A further position information can be for a print for the package outside. This position information can be beneficial for ensuring proper alignment of the print with the package, and with other feature preparations of the package.
 Upon making the magnetic field mark, it can be beneficial that the means for writing the magnetic field mark, e.g. a permanent magnet or a electromagnet arrangement, has no or little relative movement, or at least an approximately constant relative movement to the magnetisable portion. This is achieved for example by integrating the writing means in e.g. rolls for making the crease lines, wherein there is no relative movement since the periphery of the rolls and the web moves by the same speed in the same direction. Another way of achieving no or little relative movement, or at least an approximately constant relative movement to the magnetisable portion is to control the movement at the position of the writing. This can be done by having a slacking portion of the web both before and after the writing position such that speed at this position can be controlled irrespective of the speed of the web before and after that position. The slack can be achieved by letting the web move along a wave-formed path where the sizes of the waves are adaptable to give a variable slack. Thus, during the writing operation, the speed can be controllable at the writing position, and the web is accelerated or decelerated between the writing operations to adapt to the average speed of the web.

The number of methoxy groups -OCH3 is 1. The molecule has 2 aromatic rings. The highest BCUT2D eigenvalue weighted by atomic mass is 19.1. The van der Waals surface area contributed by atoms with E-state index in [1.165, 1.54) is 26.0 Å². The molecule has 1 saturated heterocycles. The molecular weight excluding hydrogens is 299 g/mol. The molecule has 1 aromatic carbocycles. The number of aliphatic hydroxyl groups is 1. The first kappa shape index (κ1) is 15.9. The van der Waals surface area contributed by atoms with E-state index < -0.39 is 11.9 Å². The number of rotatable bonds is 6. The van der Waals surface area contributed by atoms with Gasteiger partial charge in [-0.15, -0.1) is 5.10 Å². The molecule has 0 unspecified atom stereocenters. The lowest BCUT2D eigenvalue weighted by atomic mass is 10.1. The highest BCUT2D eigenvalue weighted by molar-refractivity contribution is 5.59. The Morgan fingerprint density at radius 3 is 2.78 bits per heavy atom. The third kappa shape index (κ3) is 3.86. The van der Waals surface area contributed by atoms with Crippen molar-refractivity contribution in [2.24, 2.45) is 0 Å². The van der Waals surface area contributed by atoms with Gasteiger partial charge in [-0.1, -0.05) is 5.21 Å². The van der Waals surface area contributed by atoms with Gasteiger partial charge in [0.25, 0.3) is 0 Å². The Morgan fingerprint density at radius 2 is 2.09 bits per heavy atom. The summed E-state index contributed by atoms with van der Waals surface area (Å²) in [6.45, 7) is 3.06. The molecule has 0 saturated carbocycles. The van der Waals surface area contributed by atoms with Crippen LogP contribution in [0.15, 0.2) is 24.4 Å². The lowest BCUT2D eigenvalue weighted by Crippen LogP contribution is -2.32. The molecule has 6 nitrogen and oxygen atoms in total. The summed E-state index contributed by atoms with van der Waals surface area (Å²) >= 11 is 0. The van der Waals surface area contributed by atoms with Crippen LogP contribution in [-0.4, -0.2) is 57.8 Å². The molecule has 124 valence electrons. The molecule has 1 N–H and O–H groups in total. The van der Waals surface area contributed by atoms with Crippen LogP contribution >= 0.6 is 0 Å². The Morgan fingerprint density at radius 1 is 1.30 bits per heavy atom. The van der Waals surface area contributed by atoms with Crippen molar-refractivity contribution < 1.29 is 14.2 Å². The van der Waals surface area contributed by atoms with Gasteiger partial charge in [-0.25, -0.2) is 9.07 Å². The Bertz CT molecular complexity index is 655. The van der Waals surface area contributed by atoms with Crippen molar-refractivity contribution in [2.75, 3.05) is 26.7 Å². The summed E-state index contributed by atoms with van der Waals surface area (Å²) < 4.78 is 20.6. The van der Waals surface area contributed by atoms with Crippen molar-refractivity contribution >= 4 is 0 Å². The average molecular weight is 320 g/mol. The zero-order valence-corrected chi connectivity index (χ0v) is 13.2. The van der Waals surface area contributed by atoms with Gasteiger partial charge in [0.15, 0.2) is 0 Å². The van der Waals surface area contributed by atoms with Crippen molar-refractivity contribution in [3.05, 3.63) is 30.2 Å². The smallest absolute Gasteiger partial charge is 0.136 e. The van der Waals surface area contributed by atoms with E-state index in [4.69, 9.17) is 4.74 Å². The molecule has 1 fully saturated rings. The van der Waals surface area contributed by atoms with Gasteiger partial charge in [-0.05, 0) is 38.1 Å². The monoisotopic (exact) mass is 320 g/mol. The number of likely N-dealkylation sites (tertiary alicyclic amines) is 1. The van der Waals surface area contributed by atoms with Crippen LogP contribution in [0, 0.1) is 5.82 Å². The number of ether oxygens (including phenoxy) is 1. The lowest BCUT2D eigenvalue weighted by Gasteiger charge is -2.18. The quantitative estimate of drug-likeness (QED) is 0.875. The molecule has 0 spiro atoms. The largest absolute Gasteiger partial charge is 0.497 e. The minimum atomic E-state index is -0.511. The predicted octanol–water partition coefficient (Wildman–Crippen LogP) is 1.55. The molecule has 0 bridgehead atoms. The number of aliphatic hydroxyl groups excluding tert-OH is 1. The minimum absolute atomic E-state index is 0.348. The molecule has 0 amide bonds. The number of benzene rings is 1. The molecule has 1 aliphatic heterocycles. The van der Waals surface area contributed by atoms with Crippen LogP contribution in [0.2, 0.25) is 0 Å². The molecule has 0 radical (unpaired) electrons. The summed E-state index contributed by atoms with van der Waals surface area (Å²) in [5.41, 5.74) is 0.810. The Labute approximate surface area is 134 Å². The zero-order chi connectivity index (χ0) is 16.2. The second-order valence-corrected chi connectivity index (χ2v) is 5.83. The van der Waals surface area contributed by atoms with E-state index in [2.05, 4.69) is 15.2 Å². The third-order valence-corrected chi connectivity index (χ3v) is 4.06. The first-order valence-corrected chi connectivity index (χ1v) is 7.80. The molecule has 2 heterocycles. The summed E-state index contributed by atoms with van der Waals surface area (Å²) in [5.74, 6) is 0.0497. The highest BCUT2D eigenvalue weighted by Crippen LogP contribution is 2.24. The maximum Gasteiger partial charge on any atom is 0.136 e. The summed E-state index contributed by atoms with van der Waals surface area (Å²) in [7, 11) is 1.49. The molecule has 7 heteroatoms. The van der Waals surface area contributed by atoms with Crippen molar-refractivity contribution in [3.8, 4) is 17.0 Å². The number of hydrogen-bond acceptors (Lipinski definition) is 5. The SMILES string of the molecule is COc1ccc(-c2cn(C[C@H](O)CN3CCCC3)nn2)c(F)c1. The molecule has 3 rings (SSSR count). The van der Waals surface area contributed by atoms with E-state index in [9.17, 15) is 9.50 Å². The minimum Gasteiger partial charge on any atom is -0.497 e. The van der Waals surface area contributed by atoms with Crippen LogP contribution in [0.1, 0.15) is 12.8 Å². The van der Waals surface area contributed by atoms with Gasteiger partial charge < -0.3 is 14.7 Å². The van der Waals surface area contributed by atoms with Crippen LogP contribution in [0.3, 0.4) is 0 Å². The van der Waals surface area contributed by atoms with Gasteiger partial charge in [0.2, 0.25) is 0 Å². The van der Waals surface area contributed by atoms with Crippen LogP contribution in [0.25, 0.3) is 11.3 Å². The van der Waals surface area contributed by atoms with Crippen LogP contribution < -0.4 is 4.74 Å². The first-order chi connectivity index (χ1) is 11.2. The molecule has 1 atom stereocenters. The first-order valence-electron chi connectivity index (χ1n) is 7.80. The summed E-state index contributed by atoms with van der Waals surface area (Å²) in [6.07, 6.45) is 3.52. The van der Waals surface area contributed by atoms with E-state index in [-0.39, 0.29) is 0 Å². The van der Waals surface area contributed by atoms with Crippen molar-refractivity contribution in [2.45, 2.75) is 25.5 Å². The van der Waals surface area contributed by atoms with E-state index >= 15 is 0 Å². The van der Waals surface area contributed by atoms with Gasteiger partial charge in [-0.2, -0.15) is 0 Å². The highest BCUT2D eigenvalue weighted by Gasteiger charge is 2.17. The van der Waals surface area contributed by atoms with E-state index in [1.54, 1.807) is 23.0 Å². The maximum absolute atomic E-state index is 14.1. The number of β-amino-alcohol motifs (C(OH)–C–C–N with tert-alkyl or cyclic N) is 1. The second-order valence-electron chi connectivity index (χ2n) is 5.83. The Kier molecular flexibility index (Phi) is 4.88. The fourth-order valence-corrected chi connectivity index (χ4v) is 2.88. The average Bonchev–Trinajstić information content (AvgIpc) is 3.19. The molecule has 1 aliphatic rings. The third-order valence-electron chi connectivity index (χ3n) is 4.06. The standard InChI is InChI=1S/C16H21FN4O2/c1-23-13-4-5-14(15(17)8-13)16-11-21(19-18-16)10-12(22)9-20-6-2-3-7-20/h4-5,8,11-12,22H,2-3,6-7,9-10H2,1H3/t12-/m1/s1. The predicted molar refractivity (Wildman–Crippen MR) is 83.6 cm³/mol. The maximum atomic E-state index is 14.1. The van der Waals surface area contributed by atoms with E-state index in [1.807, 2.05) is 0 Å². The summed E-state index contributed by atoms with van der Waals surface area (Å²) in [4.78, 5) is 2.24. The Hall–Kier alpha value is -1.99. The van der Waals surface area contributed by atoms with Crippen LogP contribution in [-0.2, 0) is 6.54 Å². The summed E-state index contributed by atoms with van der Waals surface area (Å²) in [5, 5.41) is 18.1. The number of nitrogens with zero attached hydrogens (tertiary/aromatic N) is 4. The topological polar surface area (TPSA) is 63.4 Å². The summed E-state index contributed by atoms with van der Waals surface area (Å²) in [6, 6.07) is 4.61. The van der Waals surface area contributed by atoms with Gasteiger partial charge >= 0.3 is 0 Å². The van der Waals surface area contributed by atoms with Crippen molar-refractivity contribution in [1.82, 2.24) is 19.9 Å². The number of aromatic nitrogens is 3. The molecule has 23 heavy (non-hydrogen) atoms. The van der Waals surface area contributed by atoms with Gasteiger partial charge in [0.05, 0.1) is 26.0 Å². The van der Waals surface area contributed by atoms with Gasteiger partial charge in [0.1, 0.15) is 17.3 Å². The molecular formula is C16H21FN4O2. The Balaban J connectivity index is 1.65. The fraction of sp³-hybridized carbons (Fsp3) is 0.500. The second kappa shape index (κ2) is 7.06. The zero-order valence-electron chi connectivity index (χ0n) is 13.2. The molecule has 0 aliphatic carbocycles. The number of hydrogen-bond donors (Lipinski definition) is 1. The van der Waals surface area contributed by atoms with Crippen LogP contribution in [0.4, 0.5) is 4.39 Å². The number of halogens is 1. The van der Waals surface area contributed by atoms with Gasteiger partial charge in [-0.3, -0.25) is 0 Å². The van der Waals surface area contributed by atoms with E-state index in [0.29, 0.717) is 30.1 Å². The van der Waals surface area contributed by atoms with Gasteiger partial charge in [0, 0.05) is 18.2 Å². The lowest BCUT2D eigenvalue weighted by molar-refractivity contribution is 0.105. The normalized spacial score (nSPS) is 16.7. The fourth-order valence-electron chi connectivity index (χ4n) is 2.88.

At least one of the spots for each package to be formed can be positioned not more than 20%, preferably between 5 and 15% of the width of the material to form a package from a longitudinal edge of the material to form the package. A magnetic field mark at such spots can then be used for controlling twisting of the material when forming the package. The forming of the package is normally made by forming some kind of tube which then is sealed in some way at its ends and formed into the desired shape. The tube can then be unintentionally twisted, which can jeopardize the forming of the package. Therefore, such a magnetic field mark can help to control any twisting of the tube to ensure forming of the package. By having these magnetic marks relatively close to the longitudinal edges to be joined to form the tube, the control is further enhanced since the reading of the magnetic field marks can be made from the side of the package where the joining takes place.
Patent applications by Lars Bergholtz, Hoganas SE
Patent applications by TETRA LAVAL HOLDINGS & FINANCE S.A.
Patent applications in class Discontinuous or differential coating, impregnation or bond (e.g., artwork, printing, retouched photograph, etc.)
Patent applications in all subclasses Discontinuous or differential coating, impregnation or bond (e.g., artwork, printing, retouched photograph, etc.)